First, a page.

High-dose vitamin C supplements diminish the benefits of exercise in athletic training and disease prevention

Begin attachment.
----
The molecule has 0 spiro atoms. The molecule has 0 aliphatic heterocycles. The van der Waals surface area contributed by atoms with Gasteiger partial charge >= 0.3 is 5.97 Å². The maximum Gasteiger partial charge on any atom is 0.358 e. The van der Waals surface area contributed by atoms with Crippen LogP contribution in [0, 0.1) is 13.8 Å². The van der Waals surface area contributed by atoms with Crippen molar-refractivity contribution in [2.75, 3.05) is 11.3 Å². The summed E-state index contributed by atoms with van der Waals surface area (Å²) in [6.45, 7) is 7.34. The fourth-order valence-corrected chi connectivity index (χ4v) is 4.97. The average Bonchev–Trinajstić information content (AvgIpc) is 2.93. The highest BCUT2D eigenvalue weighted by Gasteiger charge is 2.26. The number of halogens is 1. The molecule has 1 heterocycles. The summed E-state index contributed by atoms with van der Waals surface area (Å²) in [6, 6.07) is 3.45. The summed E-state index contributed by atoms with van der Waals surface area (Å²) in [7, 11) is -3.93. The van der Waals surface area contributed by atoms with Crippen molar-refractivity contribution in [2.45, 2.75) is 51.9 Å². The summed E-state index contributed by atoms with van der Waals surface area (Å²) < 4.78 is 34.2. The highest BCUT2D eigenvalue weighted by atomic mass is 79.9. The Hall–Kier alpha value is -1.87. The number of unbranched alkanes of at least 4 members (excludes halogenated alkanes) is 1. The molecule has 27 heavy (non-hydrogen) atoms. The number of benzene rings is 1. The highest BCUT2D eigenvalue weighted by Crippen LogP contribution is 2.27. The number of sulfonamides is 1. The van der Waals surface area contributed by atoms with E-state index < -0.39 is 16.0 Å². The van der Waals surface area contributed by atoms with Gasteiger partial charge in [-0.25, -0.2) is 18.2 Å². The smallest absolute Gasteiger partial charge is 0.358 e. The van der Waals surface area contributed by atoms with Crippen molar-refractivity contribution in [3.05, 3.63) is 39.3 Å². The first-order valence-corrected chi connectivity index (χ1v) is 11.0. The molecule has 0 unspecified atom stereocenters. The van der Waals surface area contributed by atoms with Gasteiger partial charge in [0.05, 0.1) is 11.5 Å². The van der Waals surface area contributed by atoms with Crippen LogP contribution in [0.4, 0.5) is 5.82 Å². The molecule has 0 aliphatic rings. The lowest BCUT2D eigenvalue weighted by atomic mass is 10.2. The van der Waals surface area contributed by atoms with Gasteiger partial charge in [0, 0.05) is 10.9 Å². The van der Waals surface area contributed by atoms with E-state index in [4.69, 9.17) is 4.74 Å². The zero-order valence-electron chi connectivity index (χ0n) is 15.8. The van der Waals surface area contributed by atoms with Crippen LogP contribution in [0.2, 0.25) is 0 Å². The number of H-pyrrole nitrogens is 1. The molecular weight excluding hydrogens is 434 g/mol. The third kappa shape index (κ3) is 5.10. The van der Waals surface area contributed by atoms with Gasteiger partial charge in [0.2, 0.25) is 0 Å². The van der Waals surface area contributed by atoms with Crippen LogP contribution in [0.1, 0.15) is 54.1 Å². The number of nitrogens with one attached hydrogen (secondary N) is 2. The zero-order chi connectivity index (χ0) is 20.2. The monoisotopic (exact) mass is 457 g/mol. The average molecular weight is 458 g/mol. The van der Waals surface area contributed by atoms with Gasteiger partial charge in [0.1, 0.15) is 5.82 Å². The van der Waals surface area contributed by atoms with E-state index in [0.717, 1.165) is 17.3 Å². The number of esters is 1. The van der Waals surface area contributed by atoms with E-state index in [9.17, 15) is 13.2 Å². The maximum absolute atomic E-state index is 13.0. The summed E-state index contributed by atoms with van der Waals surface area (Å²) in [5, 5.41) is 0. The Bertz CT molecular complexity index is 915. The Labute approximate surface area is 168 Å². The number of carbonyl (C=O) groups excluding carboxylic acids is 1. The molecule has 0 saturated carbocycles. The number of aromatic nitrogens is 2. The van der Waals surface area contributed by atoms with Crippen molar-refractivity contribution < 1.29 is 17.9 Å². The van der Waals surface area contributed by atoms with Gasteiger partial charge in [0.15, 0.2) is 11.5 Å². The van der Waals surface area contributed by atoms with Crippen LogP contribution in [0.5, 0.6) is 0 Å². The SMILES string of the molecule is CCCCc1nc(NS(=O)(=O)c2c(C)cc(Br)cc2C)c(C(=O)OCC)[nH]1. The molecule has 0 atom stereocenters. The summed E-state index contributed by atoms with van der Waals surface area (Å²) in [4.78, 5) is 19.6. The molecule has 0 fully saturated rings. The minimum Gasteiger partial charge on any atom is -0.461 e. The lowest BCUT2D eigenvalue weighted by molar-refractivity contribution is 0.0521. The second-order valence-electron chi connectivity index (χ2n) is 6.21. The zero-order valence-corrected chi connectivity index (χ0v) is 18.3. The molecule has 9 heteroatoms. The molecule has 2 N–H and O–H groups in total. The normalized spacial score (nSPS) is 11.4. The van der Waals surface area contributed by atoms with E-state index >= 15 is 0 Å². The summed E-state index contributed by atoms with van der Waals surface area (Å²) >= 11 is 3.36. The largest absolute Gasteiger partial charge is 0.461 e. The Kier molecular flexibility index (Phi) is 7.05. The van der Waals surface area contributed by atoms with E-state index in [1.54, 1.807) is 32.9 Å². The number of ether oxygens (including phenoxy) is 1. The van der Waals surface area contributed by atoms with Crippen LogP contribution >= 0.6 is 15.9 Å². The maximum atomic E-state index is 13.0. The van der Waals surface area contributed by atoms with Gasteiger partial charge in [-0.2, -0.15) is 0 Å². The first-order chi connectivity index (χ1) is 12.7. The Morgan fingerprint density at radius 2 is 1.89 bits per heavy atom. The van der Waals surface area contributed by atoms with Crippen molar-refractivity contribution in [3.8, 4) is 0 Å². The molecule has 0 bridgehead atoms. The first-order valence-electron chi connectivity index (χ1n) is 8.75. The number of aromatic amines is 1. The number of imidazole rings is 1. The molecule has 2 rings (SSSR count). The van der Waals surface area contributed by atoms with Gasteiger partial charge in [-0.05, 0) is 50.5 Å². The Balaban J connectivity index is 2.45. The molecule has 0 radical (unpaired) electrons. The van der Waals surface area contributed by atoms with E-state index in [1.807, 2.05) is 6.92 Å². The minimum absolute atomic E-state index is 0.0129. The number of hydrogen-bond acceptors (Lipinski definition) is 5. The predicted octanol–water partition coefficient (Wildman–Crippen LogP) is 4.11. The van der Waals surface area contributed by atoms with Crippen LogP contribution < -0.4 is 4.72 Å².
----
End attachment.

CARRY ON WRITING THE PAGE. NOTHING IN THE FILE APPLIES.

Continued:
Purpose ‐ The purpose of this review is to summarize new research indicating that high-dose supplements of the antioxidant vitamin C can interfere with the benefits of physical exercise for athletic performance and the risk for chronic disease. Design/methodology/approach ‐ This article reviews current original literature on the regulation of human metabolism by oxidants and antioxidants and evaluates the role of exercise and high-dose vitamin C in this context. The presentation in this article aims to be informative and accessible to both experts and non-experts. Findings ‐ The evidence reviewed here indicates that single, high-dose supplements of the antioxidant vitamin C abolish the beneficial effects of athletic training on muscle recovery and strength as well as abolishing the benefits of exercise in lowering the risk for chronic disease. In contrast, an antioxidant-rich diet based on regular foods apparently enhances the benefits of exercise. These findings are consistent with an updated understanding of the critical importance of both oxidants and antioxidants in the regulation of human metabolism. While more research is needed to address the role of timing and level of antioxidant consumption, it is clear that a balance between oxidants and antioxidants is essential. Practical implications ‐ The information presented in this review is important for both athletes and the public at large in their efforts to choose nutrition and exercise regimes appropriate to maximize the outcome of their training efforts and lower their risk for chronic disease. Originality/value ‐ This article provides accessible and comprehensive information to researchers, nutritionists, and consumers interested in optimal nutrition during athletic training and for obtaining the full benefit of physical exercise in lowering the risk for chronic disease.
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